## What's New

To see your grades on this website (grades for Homework 1 will be posted later today), you first need to calculate the id I'm using to represent you. To do this, start with your student id, take out the hyphens and finally write down the last five digits of the resulting number. If the first digit of the resulting number is zero, drop it.

Example 1: Assume your student number is 555-65-4321. After following the instructions above, you would be left with the number 54321.

Example 2: Assume your student number is 555-60-1234. After following the instructions above, you would be left with the number 1234.

Now, take your last name, make it lower case, and cycle through its characters. Assume that 'a' is mapped to 1, 'b' to 2, ..., and 'z' is mapped to 26. For this class, there are two special characters. A space character maps to -64 and a hyphen maps to -51. Map each character in your last name to its value and add up all the values to calculate a sum. Add this sum to the number above to calculate your id.

Example 1: Assume your student number is 555-65-4321 and your last name is "Palen-Anderson". You would convert that to "palen-anderson" and start a running total: 16+1+12 + 5 + 14 - 51 + 1 + 14 + 4 + 5 + 18 + 19 + 15 + 14 = 87. Add 87 to 54321 to arrive at your final id: 54408.

Example 2: Assume your student number is 555-60-1234 and your last name is "Palen Anderson". You would convert that to "palen anderson" and start a running total: 16+1+12 + 5 + 14 - 64 + 1 + 14 + 4 + 5 + 18 + 19 + 15 + 14 = 74. Add 74 to 1234 to arrive at your final id: 1308

If you have a question about what last name I used for you, please let me know!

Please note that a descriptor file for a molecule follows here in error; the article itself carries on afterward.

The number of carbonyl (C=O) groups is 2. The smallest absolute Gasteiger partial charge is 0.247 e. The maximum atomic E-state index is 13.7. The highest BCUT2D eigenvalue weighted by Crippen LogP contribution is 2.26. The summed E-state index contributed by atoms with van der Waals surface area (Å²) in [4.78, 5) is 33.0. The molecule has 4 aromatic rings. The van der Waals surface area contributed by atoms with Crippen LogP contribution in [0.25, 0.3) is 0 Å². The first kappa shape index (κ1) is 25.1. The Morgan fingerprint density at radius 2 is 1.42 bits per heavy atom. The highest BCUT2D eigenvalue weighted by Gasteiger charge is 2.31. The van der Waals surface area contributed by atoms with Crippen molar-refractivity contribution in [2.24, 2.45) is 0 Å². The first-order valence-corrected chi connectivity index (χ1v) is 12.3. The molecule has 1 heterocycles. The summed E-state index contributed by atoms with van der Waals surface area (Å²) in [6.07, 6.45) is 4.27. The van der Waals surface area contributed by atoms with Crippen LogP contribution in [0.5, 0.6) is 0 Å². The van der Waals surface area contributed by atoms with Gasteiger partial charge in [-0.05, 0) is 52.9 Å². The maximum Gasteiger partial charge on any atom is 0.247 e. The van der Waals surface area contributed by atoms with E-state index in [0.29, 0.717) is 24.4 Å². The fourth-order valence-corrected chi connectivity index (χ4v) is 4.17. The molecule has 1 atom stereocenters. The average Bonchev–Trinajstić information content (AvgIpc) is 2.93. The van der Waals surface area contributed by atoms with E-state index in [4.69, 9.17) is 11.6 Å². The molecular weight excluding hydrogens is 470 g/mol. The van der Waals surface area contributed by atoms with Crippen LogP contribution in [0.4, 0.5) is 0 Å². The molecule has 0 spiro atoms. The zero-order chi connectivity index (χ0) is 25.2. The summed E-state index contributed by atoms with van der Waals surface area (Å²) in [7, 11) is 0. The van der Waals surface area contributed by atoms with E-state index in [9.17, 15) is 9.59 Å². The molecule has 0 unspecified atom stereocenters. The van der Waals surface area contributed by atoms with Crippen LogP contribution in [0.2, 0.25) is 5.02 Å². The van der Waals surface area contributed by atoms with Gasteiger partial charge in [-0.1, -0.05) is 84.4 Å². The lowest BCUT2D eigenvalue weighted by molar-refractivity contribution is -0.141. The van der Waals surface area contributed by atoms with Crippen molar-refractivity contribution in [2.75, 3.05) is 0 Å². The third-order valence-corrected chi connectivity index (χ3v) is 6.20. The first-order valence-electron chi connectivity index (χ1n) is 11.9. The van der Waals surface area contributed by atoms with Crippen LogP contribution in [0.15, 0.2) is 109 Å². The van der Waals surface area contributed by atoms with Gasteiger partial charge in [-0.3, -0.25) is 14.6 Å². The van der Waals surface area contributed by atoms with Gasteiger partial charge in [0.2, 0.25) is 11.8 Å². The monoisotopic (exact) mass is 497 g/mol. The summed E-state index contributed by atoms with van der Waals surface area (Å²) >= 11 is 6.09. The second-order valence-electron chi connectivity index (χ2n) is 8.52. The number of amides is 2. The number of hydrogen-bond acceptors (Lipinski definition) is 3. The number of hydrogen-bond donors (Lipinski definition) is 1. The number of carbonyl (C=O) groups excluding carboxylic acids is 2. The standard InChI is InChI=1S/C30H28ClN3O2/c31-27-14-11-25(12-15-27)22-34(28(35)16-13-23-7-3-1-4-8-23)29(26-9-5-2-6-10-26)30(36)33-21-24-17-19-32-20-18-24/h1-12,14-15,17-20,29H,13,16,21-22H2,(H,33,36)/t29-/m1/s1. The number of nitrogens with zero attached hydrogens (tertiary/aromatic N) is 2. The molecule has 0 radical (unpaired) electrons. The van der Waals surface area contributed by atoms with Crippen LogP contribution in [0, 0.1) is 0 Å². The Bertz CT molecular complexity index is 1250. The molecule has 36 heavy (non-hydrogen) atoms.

### Midterm Results

I have finished grading the exams of the 72 students who have taken the midterm so far. (Two more CAETE students will take the exam on Tuesday.) Note: I will post individual grades tomorrow.

The average score on the exam was 75. The minimum score was 28. The maximum score was 98. The median score was 81 while the most common score (the mode) was an 87. The standard deviation was 15.6. Finally, here is a histogram of the scores achieved on this exam:

I will be posting the grades for the midterm later today. Your point score has been converted to a letter grade using the following table:

So, if you received a B+ on an assignment, that will be converted to an 88; a B will be converted to an 85; and a B- will be converted to an 81.

If you have any questions, let me know.

To see your grades on this website, you first need to calculate the id I'm using to represent you. To do this, start with your student id, take out the hyphens and finally write down the last five digits of the resulting number. If the first digit of the resulting number is zero, drop it.

Example 1: Assume your student number is 555-65-4321. After following the instructions above, you would be left with the number 54321.

Example 2: Assume your student number is 555-60-1234. After following the instructions above, you would be left with the number 1234.